Barnes and Noble unveiled a new e-book reader called ‘Nook’, and it looks like the eReader to beat. Nook looks a lot like Amazon’s white plastic e-book reader, only instead of the chiclet-keyboard there is a color multitouch screen, to be used as a keyboard or to browse books, cover-flow style. The machine runs Google’s Android OS and it will have wireless capability from AT&T.
The Nook will retail for $259 and will feature two screens: a small LCD touchscreen at the bottom of the device and a standard 6-inch eInk display above the smaller screen. The Nook is available for pre-order and will ship on November 30. One of the most interesting aspects about the device, besides the two screens, the 2 gigabytes of on-board memory and the microSD card slot, is that B&N will allow users to lend books to their friends, and this has the potential to destroy the Kindle model. One of the biggest problems with e-books is that you can’t lend or re-sell them. If B&N is selling e-books cheaper than the paper versions, then the resale issue is moot. And lending, even if your friends need a Nook, too, takes away the other big advantage of paper. this loaning function could be viral in the sales numbers Nook hopes to achieve.
Users will be able to lend out books for up to 14 days at a time.This is definitely an area where the Nook can outshine the Kindle. Users can just select a book and then send it to their friends’ Nook, iPhone or iPod touch. And just like the Kindle, the Nook will also allow users to synchronize books across devices, so that the Nook knows where a users last stopped reading a book on the iPhone, for example.
The Nook will come in different colors, and as far as eBook standard go, the Nook will support EPUB and PDF documents. In addition, the device can also play MP3 files.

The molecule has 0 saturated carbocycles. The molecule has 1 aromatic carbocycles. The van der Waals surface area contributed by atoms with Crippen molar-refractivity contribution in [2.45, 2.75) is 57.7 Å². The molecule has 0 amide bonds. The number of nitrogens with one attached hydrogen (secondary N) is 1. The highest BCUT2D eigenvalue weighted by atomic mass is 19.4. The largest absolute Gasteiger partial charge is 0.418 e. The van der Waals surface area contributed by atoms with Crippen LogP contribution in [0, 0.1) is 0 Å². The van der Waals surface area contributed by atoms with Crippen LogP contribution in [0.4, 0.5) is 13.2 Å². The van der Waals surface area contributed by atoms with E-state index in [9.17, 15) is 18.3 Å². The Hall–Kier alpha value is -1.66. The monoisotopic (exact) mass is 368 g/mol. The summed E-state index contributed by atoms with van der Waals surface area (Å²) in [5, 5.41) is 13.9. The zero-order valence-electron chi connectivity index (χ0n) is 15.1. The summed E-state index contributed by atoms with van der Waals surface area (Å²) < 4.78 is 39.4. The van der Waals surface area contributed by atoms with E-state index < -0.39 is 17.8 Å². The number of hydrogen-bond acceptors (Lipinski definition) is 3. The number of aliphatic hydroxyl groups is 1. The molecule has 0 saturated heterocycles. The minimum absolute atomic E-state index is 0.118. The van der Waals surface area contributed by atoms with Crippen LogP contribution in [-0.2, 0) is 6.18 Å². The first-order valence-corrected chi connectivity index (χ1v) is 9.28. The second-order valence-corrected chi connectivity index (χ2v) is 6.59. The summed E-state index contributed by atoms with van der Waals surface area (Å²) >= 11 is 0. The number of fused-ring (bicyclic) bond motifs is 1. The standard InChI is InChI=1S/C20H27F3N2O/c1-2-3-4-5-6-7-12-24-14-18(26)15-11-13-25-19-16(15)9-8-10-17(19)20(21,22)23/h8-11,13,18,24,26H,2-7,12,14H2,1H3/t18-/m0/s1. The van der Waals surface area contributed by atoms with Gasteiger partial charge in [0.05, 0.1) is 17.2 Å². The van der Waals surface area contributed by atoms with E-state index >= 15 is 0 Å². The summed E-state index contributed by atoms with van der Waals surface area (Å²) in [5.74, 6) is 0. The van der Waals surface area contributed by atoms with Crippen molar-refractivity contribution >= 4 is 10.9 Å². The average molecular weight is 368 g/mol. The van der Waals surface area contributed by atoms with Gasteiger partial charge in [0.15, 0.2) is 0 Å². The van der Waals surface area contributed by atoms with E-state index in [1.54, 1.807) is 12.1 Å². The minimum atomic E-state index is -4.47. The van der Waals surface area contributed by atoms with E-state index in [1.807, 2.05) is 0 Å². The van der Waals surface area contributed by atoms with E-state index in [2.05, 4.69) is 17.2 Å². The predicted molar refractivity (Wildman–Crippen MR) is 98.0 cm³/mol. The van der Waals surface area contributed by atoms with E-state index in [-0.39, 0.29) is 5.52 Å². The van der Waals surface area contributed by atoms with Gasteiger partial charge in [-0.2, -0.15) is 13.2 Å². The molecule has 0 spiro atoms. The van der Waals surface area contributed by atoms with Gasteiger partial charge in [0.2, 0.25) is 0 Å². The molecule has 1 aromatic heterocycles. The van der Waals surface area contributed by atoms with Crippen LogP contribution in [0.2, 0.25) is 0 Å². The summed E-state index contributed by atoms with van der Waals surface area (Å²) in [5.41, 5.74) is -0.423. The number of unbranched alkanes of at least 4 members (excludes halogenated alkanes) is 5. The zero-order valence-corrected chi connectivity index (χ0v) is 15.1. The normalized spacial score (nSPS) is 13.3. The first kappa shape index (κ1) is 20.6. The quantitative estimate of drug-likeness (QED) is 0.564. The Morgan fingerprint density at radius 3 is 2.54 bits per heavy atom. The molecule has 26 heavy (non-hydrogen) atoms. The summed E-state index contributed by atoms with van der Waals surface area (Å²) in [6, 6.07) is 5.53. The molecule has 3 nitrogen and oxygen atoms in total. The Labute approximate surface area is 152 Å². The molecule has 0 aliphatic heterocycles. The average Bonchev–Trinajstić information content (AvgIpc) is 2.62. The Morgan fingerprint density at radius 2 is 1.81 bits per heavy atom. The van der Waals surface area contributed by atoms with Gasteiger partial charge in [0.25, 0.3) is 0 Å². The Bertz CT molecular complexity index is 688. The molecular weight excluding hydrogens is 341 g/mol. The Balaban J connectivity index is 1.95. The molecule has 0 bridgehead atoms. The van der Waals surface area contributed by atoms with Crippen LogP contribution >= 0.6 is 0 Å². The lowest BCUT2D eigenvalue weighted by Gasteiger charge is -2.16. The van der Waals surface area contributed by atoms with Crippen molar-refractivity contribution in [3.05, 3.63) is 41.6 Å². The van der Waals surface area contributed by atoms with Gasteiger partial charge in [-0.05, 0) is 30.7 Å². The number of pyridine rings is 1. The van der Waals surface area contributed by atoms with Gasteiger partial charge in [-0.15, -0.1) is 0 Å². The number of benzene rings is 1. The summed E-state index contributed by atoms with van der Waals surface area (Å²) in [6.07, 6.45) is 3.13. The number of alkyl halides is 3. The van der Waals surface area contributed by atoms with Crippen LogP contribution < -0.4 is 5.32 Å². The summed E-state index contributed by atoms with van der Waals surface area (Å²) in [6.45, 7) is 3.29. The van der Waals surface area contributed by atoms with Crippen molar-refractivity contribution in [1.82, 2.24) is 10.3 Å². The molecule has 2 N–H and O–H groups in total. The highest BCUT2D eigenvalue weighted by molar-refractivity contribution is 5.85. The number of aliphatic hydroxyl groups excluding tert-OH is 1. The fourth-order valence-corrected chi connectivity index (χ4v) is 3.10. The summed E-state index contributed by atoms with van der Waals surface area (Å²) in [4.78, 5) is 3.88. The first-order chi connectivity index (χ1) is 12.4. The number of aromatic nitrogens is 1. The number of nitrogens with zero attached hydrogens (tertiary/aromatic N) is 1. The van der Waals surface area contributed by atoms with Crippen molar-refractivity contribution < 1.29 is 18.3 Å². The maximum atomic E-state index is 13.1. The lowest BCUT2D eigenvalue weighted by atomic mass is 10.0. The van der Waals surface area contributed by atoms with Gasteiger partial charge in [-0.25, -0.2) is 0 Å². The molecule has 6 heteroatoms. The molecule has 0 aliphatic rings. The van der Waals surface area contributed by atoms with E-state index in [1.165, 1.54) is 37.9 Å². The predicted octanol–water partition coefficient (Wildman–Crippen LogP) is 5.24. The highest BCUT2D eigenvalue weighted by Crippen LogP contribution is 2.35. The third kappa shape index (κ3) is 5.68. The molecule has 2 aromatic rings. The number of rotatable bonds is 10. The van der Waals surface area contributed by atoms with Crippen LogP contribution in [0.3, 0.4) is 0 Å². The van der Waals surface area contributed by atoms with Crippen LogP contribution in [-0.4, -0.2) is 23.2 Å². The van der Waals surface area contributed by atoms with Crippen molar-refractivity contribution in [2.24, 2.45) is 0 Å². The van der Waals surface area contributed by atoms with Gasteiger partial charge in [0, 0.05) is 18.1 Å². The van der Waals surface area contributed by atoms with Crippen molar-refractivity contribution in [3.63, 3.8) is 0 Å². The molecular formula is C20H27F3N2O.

The $260 Barnes and Noble Nook–same price as the Kindle 2–has the regular black-and-white E Ink display and a 3.5-inch color touchscreen. The latter allows users to browse books. The Nook also comes with built-in WiFi, MP3 player and supports open formats such as EPUB. Nook users have features such as bookmarks, and the ability to share books with friends for up to a fortnight through other e-readers, smartphones or computers.
Barnes and Noble has said Nook customers will have access to its online bookstore that includes books, newspapers and magazines, as well as books from the Google Books Project. The Nook itself can hold up to 1,500 e-books. Just like Amazon’s Kindle and Sony’s Reader Daily Edition, the Nook will also be able to download books wirelessly. To facilitate this, B&N has made a deal with AT&T, and is squarely focused on the US.
Unlike Amazon, which only supports the Kindle, B&N supports a multitude of devices, including iRex, the Que, BlackBerry, iPhone and Motorola Cliq. Thanks to a partnership with Google, B&N also gives its users access to over 500,000 public domain books – another feature that is currently not available on the Kindle. www.barnesandnobile.com/nook.
The Nook looks like it will pressure Amazon’ holiday season, and continued sales going forward. While Amazon could bank on the name recognition of its own brand and the Kindle so far, B&N will surely get a lot of publicity out of this launch, and the Nook has some extra things going for it.